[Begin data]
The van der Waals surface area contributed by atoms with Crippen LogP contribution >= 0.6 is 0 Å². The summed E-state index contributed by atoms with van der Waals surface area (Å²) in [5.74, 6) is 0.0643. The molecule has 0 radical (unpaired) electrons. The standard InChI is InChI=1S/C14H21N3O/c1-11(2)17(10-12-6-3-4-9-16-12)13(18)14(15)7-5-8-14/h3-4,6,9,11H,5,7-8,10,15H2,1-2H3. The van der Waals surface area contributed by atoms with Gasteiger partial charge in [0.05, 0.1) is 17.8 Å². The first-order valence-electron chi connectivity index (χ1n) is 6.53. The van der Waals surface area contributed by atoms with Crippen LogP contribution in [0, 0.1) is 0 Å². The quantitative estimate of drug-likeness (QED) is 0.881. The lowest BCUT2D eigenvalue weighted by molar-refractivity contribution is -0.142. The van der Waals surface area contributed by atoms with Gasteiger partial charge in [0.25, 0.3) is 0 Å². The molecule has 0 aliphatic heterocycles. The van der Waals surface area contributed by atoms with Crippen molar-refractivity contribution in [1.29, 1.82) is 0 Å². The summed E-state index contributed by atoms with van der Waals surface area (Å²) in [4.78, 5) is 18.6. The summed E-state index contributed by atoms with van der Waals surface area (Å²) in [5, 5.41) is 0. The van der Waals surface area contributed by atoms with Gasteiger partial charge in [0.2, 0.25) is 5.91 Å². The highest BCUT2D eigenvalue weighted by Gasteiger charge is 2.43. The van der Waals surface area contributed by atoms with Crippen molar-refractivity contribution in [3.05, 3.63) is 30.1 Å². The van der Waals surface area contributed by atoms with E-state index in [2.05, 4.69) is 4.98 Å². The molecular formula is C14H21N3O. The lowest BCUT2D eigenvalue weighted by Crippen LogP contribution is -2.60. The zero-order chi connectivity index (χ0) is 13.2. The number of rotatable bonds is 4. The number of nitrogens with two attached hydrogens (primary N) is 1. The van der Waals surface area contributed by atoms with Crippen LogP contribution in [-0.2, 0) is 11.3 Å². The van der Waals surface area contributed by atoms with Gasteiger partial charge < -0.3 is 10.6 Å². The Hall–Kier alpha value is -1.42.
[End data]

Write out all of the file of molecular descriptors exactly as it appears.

The van der Waals surface area contributed by atoms with Crippen LogP contribution >= 0.6 is 0 Å². The summed E-state index contributed by atoms with van der Waals surface area (Å²) in [5.74, 6) is 0.0643. The molecule has 0 radical (unpaired) electrons. The standard InChI is InChI=1S/C14H21N3O/c1-11(2)17(10-12-6-3-4-9-16-12)13(18)14(15)7-5-8-14/h3-4,6,9,11H,5,7-8,10,15H2,1-2H3. The van der Waals surface area contributed by atoms with Gasteiger partial charge in [0.05, 0.1) is 17.8 Å². The first-order valence-electron chi connectivity index (χ1n) is 6.53. The van der Waals surface area contributed by atoms with Crippen LogP contribution in [0, 0.1) is 0 Å². The quantitative estimate of drug-likeness (QED) is 0.881. The lowest BCUT2D eigenvalue weighted by molar-refractivity contribution is -0.142. The van der Waals surface area contributed by atoms with Gasteiger partial charge in [0.25, 0.3) is 0 Å². The molecule has 0 aliphatic heterocycles. The van der Waals surface area contributed by atoms with Crippen molar-refractivity contribution in [1.29, 1.82) is 0 Å². The summed E-state index contributed by atoms with van der Waals surface area (Å²) in [4.78, 5) is 18.6. The summed E-state index contributed by atoms with van der Waals surface area (Å²) in [5, 5.41) is 0. The van der Waals surface area contributed by atoms with Gasteiger partial charge in [0.2, 0.25) is 5.91 Å². The highest BCUT2D eigenvalue weighted by Gasteiger charge is 2.43. The van der Waals surface area contributed by atoms with Crippen molar-refractivity contribution in [3.05, 3.63) is 30.1 Å². The van der Waals surface area contributed by atoms with E-state index in [2.05, 4.69) is 4.98 Å². The molecular formula is C14H21N3O. The lowest BCUT2D eigenvalue weighted by Crippen LogP contribution is -2.60. The zero-order chi connectivity index (χ0) is 13.2. The number of rotatable bonds is 4. The number of nitrogens with two attached hydrogens (primary N) is 1. The van der Waals surface area contributed by atoms with Crippen LogP contribution in [-0.2, 0) is 11.3 Å². The van der Waals surface area contributed by atoms with Gasteiger partial charge < -0.3 is 10.6 Å². The Hall–Kier alpha value is -1.42.